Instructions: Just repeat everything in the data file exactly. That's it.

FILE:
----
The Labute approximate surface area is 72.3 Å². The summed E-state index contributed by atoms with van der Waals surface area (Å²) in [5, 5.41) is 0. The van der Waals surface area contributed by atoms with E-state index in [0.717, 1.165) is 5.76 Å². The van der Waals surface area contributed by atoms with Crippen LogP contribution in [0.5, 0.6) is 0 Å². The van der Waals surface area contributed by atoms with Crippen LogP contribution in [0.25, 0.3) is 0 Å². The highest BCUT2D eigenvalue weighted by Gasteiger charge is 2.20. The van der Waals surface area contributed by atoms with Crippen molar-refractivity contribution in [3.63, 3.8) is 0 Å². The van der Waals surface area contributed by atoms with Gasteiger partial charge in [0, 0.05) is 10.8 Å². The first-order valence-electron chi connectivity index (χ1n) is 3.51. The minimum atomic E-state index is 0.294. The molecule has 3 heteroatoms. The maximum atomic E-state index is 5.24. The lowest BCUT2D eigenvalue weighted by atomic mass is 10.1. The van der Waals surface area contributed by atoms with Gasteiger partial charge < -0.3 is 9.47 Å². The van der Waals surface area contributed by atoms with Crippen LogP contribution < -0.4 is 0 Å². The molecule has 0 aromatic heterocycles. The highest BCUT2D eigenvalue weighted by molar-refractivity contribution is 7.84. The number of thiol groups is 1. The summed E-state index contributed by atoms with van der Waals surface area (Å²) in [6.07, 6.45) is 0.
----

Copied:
The Labute approximate surface area is 72.3 Å². The summed E-state index contributed by atoms with van der Waals surface area (Å²) in [5, 5.41) is 0. The van der Waals surface area contributed by atoms with E-state index in [0.717, 1.165) is 5.76 Å². The van der Waals surface area contributed by atoms with Crippen LogP contribution in [0.5, 0.6) is 0 Å². The van der Waals surface area contributed by atoms with Crippen LogP contribution in [0.25, 0.3) is 0 Å². The highest BCUT2D eigenvalue weighted by Gasteiger charge is 2.20. The van der Waals surface area contributed by atoms with Crippen molar-refractivity contribution in [3.63, 3.8) is 0 Å². The van der Waals surface area contributed by atoms with Gasteiger partial charge in [0, 0.05) is 10.8 Å². The first-order valence-electron chi connectivity index (χ1n) is 3.51. The minimum atomic E-state index is 0.294. The molecule has 3 heteroatoms. The maximum atomic E-state index is 5.24. The lowest BCUT2D eigenvalue weighted by atomic mass is 10.1. The van der Waals surface area contributed by atoms with Gasteiger partial charge < -0.3 is 9.47 Å². The van der Waals surface area contributed by atoms with Crippen LogP contribution < -0.4 is 0 Å². The molecule has 0 aromatic heterocycles. The highest BCUT2D eigenvalue weighted by molar-refractivity contribution is 7.84. The number of thiol groups is 1. The summed E-state index contributed by atoms with van der Waals surface area (Å²) in [6.07, 6.45) is 0.